Modelling muco-ciliary transport in the lung

Smith, David John (2006). Modelling muco-ciliary transport in the lung. University of Birmingham. Ph.D.

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This thesis is concerned with modelling the liquid lining of the airways, which is transported towards the pharynx by beating cilia. It is not understood whether the ciliated epithelium normally absorbs water. Surface area decreases moving up the bronchial tree but the depth of the periciliary liquid (PCL) remains constant, hence if there is significant flux of PCL up the bronchi, there must be absorption by the epithelium. Theoretical analyses of cilia have previously concluded that flux of PCL is small, however experiments appear to show significant transport of PCL. In chapter 1 we review the biology of the muco-ciliary system, previous modelling and the conflict between theory and experiment. In chapter 2 we present a ‘traction layer’ model of the fluid flow, assuming no absorption by the epithelium, which provides insight into the mechanisms by which efficient mucus transport does or does not occur. Pressure gradients caused by surface and interface tension are crucial to maintaining efficient transport. From justified parameter values we predict mucus transport rates of 40 microns/second, close to that observed in cultures, and very small mean PCL transport. In chapter 3 we discuss the problem of modelling the cilia as discrete objects. We consider the PCL as a fluid bounded by two parallel plates, the epithelium and the mucus interface. We extend models of cilia in a confined domain using a Stokeslet and dipole distribution in the near-field and an averaged Stokeslet distribution in the far-field, so that a numerical solution can be found efficiently. We calculate solutions that are accurate in both the near and far-fields. There is significant positive transport of PCL during the recovery stroke, indicating how the traction layer model may be improved. In chapter 4 we model tracer dispersion experiments with a two dimensional advection-diffusion model which is solved numerically. Steady and oscillatory profiles from chapter 2, together with other suggested profiles are used for the advective flux. It is found that a plane Couette flow in the PCL is sufficient to reproduce experimental results, and that the profiles of chapter 2 produce results remarkably close to experiment, however further work is needed to clarify the problem fully.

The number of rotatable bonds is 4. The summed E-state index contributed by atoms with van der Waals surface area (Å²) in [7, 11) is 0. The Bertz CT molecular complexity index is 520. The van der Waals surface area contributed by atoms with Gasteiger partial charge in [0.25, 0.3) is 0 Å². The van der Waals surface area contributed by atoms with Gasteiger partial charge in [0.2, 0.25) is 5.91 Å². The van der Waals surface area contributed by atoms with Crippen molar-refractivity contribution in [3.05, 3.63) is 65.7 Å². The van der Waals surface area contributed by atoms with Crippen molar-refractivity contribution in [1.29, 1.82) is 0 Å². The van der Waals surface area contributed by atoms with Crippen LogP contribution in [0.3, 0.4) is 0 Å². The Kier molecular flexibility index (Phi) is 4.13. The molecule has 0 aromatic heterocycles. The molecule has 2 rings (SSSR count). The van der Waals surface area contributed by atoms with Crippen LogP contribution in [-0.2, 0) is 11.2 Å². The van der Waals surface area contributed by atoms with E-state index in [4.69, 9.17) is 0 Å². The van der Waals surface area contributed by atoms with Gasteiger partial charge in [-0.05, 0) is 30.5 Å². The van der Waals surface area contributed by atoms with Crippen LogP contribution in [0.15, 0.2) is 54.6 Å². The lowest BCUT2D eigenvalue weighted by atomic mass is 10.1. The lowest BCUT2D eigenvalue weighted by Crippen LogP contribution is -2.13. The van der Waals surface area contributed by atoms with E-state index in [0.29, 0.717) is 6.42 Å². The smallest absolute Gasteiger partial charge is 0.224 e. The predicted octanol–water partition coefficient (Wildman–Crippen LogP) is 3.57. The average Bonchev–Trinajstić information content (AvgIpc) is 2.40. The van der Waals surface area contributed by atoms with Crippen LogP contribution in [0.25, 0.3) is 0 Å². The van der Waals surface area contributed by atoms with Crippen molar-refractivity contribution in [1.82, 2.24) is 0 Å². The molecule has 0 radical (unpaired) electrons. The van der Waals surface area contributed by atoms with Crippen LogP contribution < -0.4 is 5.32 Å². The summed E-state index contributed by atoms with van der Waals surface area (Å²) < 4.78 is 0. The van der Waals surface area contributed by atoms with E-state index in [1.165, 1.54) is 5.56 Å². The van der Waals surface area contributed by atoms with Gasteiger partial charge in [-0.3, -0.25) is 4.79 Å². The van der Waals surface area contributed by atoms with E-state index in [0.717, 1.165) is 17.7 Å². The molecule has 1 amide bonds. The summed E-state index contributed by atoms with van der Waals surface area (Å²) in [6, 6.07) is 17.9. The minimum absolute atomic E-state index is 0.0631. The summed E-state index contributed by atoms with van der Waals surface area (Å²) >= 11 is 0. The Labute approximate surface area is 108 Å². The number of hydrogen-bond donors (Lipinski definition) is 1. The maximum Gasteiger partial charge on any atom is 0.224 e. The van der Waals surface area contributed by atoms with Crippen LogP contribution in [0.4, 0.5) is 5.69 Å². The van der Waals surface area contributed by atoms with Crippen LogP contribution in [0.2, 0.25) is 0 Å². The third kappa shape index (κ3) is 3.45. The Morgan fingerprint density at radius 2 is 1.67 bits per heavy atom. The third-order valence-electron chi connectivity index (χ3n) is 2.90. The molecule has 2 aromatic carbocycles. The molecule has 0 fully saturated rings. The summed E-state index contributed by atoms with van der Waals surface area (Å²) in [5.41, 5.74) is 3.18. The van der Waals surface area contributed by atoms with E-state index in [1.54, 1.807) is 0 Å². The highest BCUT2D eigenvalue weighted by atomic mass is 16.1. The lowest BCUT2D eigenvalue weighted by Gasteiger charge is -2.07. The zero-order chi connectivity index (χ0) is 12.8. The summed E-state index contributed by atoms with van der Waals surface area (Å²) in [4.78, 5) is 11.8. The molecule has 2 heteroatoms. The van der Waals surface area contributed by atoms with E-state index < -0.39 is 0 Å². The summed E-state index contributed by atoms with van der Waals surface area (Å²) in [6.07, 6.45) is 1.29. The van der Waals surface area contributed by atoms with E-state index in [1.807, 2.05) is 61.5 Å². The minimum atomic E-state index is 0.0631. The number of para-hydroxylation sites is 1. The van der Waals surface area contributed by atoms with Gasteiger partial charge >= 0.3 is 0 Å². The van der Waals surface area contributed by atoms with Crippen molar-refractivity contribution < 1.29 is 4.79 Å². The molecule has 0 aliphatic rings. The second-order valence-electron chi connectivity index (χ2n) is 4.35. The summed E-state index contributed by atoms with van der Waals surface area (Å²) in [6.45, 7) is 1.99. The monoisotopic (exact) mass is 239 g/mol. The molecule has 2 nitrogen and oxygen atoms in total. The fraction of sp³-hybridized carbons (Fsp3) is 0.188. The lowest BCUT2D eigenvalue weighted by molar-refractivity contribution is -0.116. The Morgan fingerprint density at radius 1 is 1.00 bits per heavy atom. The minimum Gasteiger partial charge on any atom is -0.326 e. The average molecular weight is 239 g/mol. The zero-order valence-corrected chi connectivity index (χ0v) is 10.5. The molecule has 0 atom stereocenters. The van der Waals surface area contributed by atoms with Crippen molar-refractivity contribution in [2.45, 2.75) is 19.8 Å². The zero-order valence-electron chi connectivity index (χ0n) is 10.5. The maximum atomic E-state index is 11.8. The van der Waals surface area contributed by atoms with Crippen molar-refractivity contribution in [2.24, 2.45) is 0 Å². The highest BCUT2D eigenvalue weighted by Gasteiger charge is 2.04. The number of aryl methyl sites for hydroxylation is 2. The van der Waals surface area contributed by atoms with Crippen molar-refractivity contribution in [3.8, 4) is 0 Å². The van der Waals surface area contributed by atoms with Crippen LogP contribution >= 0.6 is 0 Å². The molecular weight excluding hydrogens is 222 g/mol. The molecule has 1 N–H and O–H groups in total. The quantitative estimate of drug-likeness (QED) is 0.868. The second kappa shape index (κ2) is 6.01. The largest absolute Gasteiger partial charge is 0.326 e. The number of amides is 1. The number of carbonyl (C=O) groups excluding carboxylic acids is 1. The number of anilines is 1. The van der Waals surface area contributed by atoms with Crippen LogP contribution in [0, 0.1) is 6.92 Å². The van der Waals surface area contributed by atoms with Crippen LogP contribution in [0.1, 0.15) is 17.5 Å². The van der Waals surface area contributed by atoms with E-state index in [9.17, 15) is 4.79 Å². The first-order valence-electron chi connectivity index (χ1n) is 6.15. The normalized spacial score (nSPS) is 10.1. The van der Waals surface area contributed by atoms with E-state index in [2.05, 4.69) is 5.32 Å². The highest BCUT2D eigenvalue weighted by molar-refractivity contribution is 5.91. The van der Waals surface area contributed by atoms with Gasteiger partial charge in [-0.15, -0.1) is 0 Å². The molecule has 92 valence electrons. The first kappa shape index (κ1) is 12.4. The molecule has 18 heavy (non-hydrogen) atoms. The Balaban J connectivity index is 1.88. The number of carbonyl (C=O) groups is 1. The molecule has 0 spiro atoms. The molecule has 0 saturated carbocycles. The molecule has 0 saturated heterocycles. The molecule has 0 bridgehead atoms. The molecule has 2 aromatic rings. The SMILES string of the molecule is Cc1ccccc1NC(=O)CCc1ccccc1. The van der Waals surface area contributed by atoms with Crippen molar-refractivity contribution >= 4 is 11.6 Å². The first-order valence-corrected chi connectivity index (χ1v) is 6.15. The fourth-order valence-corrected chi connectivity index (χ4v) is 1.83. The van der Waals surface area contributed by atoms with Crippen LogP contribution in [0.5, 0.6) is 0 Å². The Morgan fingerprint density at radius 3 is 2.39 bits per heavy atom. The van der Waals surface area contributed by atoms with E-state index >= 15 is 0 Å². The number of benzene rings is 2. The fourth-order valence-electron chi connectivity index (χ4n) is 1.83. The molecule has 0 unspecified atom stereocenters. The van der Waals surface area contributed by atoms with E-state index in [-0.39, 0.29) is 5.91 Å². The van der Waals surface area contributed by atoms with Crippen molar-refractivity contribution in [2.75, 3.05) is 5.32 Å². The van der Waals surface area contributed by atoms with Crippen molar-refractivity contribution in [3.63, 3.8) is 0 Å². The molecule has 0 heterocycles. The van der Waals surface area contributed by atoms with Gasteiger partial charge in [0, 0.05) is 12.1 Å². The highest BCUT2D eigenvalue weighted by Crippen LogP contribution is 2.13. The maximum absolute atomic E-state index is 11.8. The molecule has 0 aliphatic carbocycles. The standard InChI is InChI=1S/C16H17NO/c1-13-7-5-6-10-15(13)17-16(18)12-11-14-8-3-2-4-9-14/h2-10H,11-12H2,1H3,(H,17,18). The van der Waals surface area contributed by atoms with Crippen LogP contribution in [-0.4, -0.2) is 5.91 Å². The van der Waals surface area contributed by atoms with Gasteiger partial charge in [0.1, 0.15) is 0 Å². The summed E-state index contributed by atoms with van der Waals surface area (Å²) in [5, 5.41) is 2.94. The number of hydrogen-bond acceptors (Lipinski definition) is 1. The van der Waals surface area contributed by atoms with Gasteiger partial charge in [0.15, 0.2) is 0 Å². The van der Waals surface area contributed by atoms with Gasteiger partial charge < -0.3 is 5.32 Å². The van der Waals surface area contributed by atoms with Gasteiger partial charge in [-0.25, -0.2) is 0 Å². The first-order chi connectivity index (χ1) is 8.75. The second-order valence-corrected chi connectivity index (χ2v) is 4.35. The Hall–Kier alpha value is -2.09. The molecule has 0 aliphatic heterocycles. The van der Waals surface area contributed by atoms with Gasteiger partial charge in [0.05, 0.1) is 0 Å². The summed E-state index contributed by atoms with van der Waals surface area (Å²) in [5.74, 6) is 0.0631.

Type of Work: Thesis (Doctorates > Ph.D.)
Award Type: Doctorates > Ph.D.
College/Faculty: Schools (1998 to 2008) > School of Mathematics & Statistics
School or Department: Department of Applied Mathematics
Funders: Engineering and Physical Sciences Research Council
Subjects: Q Science > QA Mathematics


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